Walter Littles eagerly waited first in line at Grace Pharmacy in Gainesville to receive a free six-month supply of the insulin he depends on.
The pharmacy, located at the GRACE Marketplace homeless shelter, started filling free prescriptions about three years ago and began giving away $600,000 worth of insulin to the public on Jan. 29. The free insulin will last until supplies run out, Pharmacy Manager Tim Rogers said.
Littles, 64, was diagnosed with Type 2 diabetes in 1997. For a while, he was using his wife’s insurance, which lowered the cost; but because he left her coverage, he’s struggled to afford insulin.
Before Grace, Littles received his supply from Walmart for $25 a vial but said it got expensive when he paid for both Humulin-N – a slower acting and longer lasting insulin – and Humulin-R – which is used for to lower the blood sugar of those who need more than 200 units of insulin per day. Littles, who lives on a fixed income as a retiree, said he spent about $100 a month on insulin.
“So, I jumped at the opportunity when I found out that they were giving away insulin,” he said.
The insulin was donated to the pharmacy in preparation for a hurricane at the end of 2019, Rogers said. The pharmacy didn’t use much of it at the time and wanted to give away the leftover medication.
Insulin is a hormone that helps the body use sugar and prevents dangerously high levels of blood sugar. People with diabetes are unable to produce enough insulin and many are dependent on prescription insulin to maintain their blood sugar. Insulin prices in the United States continue to rise and patients struggle to afford the expensive drug, which can average up to $5,000 a year in the U.S., Tampa Bay Times reported in 2020.
The insulin is distributed as 10 ml vials of Humulin-N and Humulin-R, Rogers said. Those with either a prescription or proof of need can come to Grace Pharmacy located in GRACE Marketplace at 3055 NE 28th Drive.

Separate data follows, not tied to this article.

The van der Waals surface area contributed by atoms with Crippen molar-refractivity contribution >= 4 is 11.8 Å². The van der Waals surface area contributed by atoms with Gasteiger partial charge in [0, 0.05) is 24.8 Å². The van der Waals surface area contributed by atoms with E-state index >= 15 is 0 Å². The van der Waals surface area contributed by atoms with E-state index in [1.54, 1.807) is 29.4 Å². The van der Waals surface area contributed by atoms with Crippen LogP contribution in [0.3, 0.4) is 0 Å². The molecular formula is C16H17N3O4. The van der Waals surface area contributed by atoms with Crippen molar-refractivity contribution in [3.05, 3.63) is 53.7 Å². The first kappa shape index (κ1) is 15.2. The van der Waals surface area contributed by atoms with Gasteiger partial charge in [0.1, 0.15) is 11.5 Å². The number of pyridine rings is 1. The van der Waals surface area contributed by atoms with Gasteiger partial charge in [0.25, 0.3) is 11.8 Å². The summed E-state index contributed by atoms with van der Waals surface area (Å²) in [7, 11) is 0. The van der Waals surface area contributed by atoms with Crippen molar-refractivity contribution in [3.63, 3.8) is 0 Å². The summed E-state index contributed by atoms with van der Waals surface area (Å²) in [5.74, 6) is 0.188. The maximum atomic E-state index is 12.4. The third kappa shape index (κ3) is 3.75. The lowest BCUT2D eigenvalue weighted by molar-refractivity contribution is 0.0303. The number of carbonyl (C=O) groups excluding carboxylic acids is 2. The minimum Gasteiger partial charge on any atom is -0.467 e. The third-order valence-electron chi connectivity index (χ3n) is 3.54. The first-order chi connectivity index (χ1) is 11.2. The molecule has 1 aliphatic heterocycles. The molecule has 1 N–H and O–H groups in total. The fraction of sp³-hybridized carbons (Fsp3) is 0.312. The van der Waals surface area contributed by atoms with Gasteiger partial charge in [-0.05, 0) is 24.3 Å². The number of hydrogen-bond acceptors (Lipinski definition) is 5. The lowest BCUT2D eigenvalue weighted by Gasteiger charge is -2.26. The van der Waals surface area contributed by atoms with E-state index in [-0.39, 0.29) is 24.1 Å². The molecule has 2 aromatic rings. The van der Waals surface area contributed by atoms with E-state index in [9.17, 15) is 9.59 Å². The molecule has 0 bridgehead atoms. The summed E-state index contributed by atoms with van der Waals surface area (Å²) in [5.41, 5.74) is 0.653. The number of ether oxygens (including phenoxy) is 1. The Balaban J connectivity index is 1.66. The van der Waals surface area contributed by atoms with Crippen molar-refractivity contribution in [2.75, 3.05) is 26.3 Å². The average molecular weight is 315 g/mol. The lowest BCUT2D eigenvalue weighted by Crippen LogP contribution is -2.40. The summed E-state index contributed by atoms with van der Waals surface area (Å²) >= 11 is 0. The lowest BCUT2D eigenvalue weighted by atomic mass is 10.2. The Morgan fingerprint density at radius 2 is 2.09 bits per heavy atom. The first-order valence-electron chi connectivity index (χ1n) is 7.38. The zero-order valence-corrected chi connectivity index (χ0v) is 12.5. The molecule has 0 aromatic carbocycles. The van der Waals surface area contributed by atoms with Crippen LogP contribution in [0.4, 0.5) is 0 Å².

Rogers said the pharmacy would usually require a prescription to pick up medication, but since Humulin-N and Humulin-R do not require a prescription to dispense, the pharmacy is allowing people to pick up without one.
However, people can’t just walk in and pick up the insulin – they must know whether they’re using Humulin-N or Humulin-R, Rogers said.
Rogers said he has donated prescription drugs to those in need for the last 20 years. Traveling to Haiti, Chile, Nicaragua and the Dominican Republic, he works with other pharmacists and doctors to give away medications. He said he and a partner saw the need for a clinic that filled prescriptions for free in Alachua County, which inspired them to open the Grace Pharmacy three years ago.
“We don't even have a cash register here,” Rogers said. “It's an absolutely free pharmacy.”
Normally, the pharmacy doesn’t carry insulin due to the cost and short shelf life, he said, but some of the pharmacy’s current supply expires at the end of July, and the rest in December.
Mary Brinkley, a pharmacist at Grace, said this is one of the largest donations the pharmacy has received. On the first day the insulin was available, almost 50 people formed a line as she pulled up to work, which is unusual, Brinkley said. She handed out about 250 vials of insulin that day.
The general attitude of everyone in line was extremely grateful, she said. Older patients with lapsed insurance or patients with extreme uncontrolled diabetes who were likely paying $200 a month for medication stood in the line Friday.
“There was definitely a larger need than I had anticipated,” she said.
Brinkley said she hopes to see more people taking advantage of this opportunity to get free insulin.
Contact Lucille Lannigan at firstname.lastname@example.org. Follow her on Twitter @LucilleLannigan.
Lucy Lannigan is a third-year journalism student from Key West. She works as the health and environment reporter on the uni desk. When Lucy’s not reporting, she loves to paint and spend time outside.